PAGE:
Did you know that nipple shields are not one size fits all, or even one size fits most? The truth is that nipples shields are varying in length, shape, and width. Nipple shields can be a useful tool in many different cases, but are typically not recommended for long term use.
Nipple shields can be a great tool to use for a few reasons. One reason someone may use a nipple shield is because they have flat or inverted nipples and the baby may not be able to latch on to the breast. In this case, the nipple shield may help to draw the nipple out while the baby is getting latched, and might be able to be removed once the nipple is drawn out and the baby is able to latch.
Often times premature babies may benefit from the use of a nipple shield, as their suck patterns may not be mature yet.
Nipple shields are also often used when a baby has a cleft palate or some other physical difference that makes it harder for them to latch and suck well.
If there was a reason why a baby was unable to breastfeed/chestfeed from birth, whether due to the health of the feeding parent or the baby, a nipple shield can help ease the transition from the bottle to the breast. The long term goal would be removing the nipple shield at some point, and feeding without the shield.
If a nursing parent is having pain, or there is damage to the nipples, a nipple shield can be used as a temporary stopgap. It is important not to ignore the fact that there is something happening that is causing the pain, and this should be investigated. The nipple shield becomes a useful tool when it allows the parent to continue feeding their baby at the breast while addressing the feeding difficulties. In this case, the dyad needs to be evaluated by an IBCLC who has experience with infant oral anatomy.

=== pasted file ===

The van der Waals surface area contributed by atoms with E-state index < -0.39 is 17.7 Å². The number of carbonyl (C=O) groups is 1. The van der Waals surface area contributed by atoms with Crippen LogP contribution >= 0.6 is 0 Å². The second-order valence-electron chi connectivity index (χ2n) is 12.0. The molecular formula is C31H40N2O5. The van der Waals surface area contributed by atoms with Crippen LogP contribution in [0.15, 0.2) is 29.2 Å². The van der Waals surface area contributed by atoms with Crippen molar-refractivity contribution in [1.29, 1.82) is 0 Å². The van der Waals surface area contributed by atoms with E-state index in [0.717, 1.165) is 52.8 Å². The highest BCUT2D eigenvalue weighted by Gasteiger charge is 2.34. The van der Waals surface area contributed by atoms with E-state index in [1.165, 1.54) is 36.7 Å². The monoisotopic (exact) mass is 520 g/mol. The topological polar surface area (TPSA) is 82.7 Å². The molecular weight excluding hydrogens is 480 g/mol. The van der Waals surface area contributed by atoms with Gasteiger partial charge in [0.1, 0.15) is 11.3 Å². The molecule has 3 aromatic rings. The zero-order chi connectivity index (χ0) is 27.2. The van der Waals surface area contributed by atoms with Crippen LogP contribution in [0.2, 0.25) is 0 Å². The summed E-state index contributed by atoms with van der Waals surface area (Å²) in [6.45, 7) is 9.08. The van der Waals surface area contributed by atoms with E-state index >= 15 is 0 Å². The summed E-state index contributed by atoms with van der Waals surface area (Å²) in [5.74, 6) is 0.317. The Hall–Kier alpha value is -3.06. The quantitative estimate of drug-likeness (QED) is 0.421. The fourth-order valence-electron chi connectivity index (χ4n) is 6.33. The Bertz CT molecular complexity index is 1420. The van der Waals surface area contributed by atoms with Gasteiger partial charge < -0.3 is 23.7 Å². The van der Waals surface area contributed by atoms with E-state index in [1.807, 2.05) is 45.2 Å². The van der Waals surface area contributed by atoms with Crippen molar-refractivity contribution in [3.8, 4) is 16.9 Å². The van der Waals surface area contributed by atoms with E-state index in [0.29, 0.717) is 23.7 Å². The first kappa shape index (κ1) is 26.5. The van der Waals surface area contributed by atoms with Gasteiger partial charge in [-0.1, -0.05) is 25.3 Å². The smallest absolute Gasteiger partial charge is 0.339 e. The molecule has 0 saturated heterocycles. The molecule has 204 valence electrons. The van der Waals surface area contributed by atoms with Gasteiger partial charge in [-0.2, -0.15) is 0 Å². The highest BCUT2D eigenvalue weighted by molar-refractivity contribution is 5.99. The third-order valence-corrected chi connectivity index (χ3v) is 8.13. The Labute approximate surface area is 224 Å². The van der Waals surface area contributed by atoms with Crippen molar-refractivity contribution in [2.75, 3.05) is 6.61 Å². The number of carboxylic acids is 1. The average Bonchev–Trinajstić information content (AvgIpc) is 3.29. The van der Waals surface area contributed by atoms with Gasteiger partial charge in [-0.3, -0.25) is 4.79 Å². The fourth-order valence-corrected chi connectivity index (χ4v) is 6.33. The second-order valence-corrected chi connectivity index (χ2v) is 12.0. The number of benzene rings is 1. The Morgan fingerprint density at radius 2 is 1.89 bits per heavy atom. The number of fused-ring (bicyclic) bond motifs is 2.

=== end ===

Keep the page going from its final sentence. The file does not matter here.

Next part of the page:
We no longer believe that nipples need to “toughen up” and deal with the pain. Typically, in this case, there may be an oral abnormality in the infant, or retained tension in the infant’s body that could be improved with massage, suck exercises, treatment by an infant certified chiropractor, or infant certified craniosacral therapist, or even a frenectomy (treatment for a tongue tie).
The problem with nipple shields is that we are seeing far too many parents using them without the proper support. Sometimes they are given unnecessarily in the hospital, or included in a baby shower gift from a well meaning friend or family member, or even picked up at the store. It’s great that nipple shields are available but they are not a one size fits all item. If you think you could benefit from the use of a nipple shield, reach out to an IBCLC to discuss your options and figure out if there is a better way to address your concerns.
Nipple shields can also be quite burdensome as you have to keep them clean and available. You have to not lose them, drop them on the floor in a public place, and have one handy when it is time to feed. You also need to place it securely on the breast before feeding, which can be one more thing to handle when you’re already a little frazzled.
For the ugly side of nipple shields and the controversy surrounding them…. It has been thought that nipple shields can decrease milk supply. The study that noted this information is currently outdated. This study was performed when nipple shields were made of a different material than they are today. The silicone that nipple shields are made of today is thinner and more pliable, so it is believed that there is no concern for a mother to lose her milk supply while due to the use of a nipple shield. The concern really goes back to whatever reason necessitated the use of a nipple shield to begin with. If the shield use is due to an issue with the way the baby is sucking and latching, it can cause issues with milk supply.
There are some concerns that nipple shields have lead to early weaning and discontinued breastfeeding. Some breastfeeding parents may feel a disconnection with the use of the shield, the shields can also be burdensome, and in some mothers there have been a drop in prolactin levels which is the milk production hormone.
If you are using a nipple shield, make sure to check out our video on the proper application.
If you have any questions, comments, or concerns we would love to help you!